URL of this page: http://www.nlm.nih.gov/medlineplus/voicedisorders.html

Voice Disorders

Also called: Vocal disorders 

Summary

Voice is the sound made by air passing from your lungs through your larynx, or voice box. In your larynx are your vocal cords, two bands of muscle that vibrate to make sound. For most of us, our voices play a big part in who we are, what we do, and how we communicate. Like fingerprints, each person's voice is unique.

Many things we do can injure our vocal cords. Talking too much, screaming, constantly clearing your throat, or smoking can make you hoarse. They can also lead to problems such as nodules, polyps, and sores on the vocal cords. Other causes of voice disorders include infections, upward movement of stomach acids into the throat, growths due to a virus, cancer, and diseases that paralyze the vocal cords.

Signs that your voice isn't healthy include

  • Your voice has become hoarse or raspy
  • You've lost the ability to hit some high notes when singing
  • Your voice suddenly sounds deeper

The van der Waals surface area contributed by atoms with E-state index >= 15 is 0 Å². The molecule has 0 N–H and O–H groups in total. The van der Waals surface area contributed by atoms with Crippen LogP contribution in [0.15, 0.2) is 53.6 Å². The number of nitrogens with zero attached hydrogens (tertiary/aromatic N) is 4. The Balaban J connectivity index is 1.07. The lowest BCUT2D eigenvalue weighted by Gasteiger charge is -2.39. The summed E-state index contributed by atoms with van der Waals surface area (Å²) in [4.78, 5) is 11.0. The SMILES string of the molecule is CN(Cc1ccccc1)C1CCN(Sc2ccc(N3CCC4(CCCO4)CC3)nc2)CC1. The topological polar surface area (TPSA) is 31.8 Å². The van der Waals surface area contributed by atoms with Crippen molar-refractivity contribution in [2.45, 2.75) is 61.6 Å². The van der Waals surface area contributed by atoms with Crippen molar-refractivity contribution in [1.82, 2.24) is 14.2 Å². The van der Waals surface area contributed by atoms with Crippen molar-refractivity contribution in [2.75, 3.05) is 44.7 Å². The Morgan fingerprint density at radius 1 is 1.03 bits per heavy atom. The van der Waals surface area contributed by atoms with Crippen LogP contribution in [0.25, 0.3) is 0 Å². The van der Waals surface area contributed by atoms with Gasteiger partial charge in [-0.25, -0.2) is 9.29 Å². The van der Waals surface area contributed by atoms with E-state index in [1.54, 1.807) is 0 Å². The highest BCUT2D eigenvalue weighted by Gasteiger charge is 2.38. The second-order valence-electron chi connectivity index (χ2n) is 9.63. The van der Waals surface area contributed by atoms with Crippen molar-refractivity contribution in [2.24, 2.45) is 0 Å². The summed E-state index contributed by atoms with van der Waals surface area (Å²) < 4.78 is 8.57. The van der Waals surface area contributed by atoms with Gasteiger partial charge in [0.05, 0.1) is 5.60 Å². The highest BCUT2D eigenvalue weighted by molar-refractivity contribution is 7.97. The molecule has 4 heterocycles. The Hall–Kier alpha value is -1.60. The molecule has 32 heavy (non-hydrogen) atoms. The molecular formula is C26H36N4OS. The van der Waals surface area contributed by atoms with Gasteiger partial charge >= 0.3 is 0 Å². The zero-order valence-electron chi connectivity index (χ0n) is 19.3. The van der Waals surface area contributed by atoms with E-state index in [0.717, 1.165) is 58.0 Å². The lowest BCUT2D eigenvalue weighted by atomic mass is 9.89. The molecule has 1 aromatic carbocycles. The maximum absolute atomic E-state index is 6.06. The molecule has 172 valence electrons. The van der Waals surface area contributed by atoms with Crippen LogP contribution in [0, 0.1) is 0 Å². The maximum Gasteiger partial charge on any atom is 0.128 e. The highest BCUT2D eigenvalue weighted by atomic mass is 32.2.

• Your throat often feels raw, achy, or strained
  • It's become an effort to talk

Treatment for voice disorders varies depending on the cause. Most voice problems can be successfully treated when diagnosed early.

NIH: National Institute on Deafness and Other Communication Disorders

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  • Quick Statistics From the National Institutes of Health (National Institute on Deafness and Other Communication Disorders)

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  • Voice and Aging (American Academy of Otolaryngology--Head and Neck Surgery)

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